Leicester – Harvey Barnes
Only his Lancashire birthplace stops Barnes having a One Of Our Own full house, really. Exactly the right kind of player, too. You really want a One Of Our Own to be an attacking intent merchant rather than some reliable but dull right-back.
Liverpool – Trent Alexander-Arnold
But a OOOO can absolutely be a right-back if they’re excitingly, thrillingly brilliant enough and have bantered Barcelona off enough in Champions League semi-finals and have been treated unfairly by the national team to create an even greater desire among an already smitten fanbase to embrace and adore him even more than they already did. He’s not the best right-back in the world, but he might well be the best footballer who plays at right-back in the world.
Manchester City – Phil Foden
It’s pretty crazy really that right there among all the megabucks superstars City have signed to build one of the world’s greatest squads is an academy lad from Stockport who might end up better than the lot of them.
Manchester United – Marcus Rashford
Closing on 300 games for Manchester United and nearing 50 for England while also being the leader of the opposition and a national treasure and doing all that before the age of 25. He’s one of United’s own, no doubt about that, but in a way you also feel he belongs to the nation. He’s one of all our own.
Newcastle – Sean Longstaff
And soon they won’t even have that. Wonder if the Newcastle fans donning headdresses and celebrating the arrival of their new Saudi overlords stopped for even a second to consider the potential damage to OOOO narratives that a whole new squad of world-beaters could cause.
Norwich – Todd Cantwell
Born 15 miles along the A47 from Norwich in the market town of Dereham, known locally as ‘the Heart of Norfolk’, home to 18,609 souls according to the 2011 census, market days are Tuesdays and Fridays, and – important, this – it is not to be confused with the village of West Dereham which is some 25 miles away. Cantwell, meanwhile, has already twice celebrated helping the Canaries back into the Premier League and is currently mainly watching from the sidelines as a second relegation back into the Championship is slowly inked on to the old CV there, and all before turning 24. In purely football terms there’s probably a stronger case for Max Aarons, but he was born in London and besides, we’ve spent six minutes looking at Dereham’s Wikipedia page now and we’re not about to have that all be for nought.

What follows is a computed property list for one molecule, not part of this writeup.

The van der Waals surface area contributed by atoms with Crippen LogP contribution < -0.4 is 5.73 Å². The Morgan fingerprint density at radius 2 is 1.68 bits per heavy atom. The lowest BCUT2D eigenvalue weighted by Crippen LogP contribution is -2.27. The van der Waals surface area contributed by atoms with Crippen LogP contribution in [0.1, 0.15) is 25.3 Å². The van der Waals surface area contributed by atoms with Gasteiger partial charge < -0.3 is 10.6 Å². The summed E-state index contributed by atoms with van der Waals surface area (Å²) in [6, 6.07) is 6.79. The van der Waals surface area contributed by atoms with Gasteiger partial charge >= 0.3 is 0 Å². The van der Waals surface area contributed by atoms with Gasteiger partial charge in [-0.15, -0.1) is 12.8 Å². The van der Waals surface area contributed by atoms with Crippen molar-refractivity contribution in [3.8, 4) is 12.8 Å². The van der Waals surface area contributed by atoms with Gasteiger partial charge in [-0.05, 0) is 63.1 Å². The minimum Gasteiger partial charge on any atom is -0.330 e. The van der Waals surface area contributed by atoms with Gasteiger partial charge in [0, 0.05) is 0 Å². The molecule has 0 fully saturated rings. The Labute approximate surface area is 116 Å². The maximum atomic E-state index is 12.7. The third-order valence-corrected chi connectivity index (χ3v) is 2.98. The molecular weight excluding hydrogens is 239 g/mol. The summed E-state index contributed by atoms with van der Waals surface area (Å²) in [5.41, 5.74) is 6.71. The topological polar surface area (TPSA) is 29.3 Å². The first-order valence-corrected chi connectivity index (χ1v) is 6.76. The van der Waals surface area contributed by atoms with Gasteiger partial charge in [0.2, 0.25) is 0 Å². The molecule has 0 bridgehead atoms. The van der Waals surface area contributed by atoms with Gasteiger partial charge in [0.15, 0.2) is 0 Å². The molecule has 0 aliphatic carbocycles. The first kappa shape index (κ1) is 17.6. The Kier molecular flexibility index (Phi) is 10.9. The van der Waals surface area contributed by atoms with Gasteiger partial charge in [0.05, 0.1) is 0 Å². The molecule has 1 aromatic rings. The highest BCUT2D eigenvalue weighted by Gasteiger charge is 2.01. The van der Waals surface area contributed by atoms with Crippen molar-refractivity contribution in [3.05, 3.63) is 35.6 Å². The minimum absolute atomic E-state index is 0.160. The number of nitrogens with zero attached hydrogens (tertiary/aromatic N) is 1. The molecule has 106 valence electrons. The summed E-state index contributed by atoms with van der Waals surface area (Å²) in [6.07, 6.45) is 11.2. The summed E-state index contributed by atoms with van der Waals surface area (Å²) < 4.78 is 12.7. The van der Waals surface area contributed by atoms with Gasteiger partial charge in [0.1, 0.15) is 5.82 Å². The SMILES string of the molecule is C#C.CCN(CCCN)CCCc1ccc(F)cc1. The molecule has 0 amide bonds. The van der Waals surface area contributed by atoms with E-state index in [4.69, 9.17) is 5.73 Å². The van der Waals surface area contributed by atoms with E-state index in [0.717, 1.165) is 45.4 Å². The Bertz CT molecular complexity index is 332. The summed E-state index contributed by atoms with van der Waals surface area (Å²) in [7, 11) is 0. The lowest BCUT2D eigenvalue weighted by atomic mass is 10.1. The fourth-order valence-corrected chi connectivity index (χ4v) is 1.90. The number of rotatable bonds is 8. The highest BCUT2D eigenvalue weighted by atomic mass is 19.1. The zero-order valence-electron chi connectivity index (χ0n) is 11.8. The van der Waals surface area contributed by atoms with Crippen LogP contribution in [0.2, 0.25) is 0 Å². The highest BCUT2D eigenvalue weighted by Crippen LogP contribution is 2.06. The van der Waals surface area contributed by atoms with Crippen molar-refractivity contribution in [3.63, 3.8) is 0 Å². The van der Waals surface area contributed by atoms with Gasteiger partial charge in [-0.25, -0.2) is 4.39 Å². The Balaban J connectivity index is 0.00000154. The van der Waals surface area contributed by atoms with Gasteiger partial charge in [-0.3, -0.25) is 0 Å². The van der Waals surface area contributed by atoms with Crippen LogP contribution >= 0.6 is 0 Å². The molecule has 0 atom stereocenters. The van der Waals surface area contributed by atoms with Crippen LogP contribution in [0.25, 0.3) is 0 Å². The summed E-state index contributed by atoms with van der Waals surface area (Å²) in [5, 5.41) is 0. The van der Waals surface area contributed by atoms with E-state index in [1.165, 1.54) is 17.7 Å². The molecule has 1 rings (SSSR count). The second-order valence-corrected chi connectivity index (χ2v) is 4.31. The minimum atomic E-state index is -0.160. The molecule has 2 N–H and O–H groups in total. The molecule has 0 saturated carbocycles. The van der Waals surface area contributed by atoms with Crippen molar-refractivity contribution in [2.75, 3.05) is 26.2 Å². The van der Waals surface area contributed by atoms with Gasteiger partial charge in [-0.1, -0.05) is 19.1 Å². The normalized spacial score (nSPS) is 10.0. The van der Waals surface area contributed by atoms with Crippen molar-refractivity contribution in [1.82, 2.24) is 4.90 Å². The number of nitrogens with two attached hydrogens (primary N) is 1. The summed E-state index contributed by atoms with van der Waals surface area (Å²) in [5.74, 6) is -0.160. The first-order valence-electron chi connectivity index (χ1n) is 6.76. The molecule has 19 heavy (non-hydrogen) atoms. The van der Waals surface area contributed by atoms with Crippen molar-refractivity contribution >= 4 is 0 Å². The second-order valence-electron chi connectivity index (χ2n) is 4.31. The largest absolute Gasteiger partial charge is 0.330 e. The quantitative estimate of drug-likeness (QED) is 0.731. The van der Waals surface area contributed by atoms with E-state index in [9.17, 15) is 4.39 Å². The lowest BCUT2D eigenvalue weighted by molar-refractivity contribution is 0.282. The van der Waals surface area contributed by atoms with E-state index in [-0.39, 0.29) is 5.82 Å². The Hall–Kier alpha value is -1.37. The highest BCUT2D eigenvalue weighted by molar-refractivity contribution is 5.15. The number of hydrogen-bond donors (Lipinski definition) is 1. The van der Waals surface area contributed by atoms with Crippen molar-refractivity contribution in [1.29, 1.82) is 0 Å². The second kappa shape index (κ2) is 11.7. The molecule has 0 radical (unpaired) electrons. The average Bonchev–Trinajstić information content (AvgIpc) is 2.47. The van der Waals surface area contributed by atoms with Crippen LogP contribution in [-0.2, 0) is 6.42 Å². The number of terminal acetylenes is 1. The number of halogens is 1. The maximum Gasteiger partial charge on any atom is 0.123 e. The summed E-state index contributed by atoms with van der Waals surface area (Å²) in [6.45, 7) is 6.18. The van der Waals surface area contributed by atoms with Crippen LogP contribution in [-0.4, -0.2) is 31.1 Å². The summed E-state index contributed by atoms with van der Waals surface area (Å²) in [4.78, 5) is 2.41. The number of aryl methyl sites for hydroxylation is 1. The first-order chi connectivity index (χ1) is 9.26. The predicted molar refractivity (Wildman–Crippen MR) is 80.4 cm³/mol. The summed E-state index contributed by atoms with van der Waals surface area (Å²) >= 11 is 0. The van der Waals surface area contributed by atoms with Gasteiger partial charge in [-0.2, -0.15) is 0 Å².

Southampton – James Ward-Prowse
It’s over a decade now since Ward-Prowse made his Southampton debut at right-back in a League Cup last-16 defeat to Crystal Palace. Ten years and 300-odd games later he is no longer a right-back but one of the most solid one-club men in the game, while his set-piece prowess is almost but sort of not quite really an argument for nominative determinism.
Tottenham – Harry Kane
It really is truly incredible in modern football to witness a player emerge from a big club’s academy and then, via some early struggles and time spent away learning his trade on loan at Norwich, blossoming to become one of the very best in the world at what he does. And yet still it isn’t enough to get Oliver Skipp over the line here.
Watford – N/A
Gah, as if we’ve made it all the way to the Ws with only some minor rule-breaking only to run aground at the (almost) last. No academy lads in the Watford squad. The closest we can get is Craig Cathcart because he’s been there the longest but let’s not kid ourselves.
West Ham – Mark Noble
You can probably already make a decent case for Declan Rice and in time it may become an unanswerable one if he sticks around given his dalliance with Chelsea’s youth system happened so very early on in his formative years. But really, you can’t look beyond Mr West Ham himself. Time is running short but for as long as he’s there he’s the answer here. A man so relentlessly West Ham that he hasn’t even sullied the purity of it by muddying the waters and playing some games for England. It’s West Ham or nothing (or a handful of loan appearances for Hull and Ipswich) for Noble who made his debut for the Hammers almost 17 years ago when they were still in the Championship. He might just sneak past 500 league appearances for West Ham before knocking it on the head – he’s already clear of 400 Premier League games for the club.
Wolves – N/A
It really is feast or famine for Ones Of Our Own once you get to the Ws, eh? Conor Coady is the longest-serving player and in many ways fits the bill given the length and quality of his service to the club. But come on – he’s played 100 games for clubs that are not Wolves, and not while out on loan either.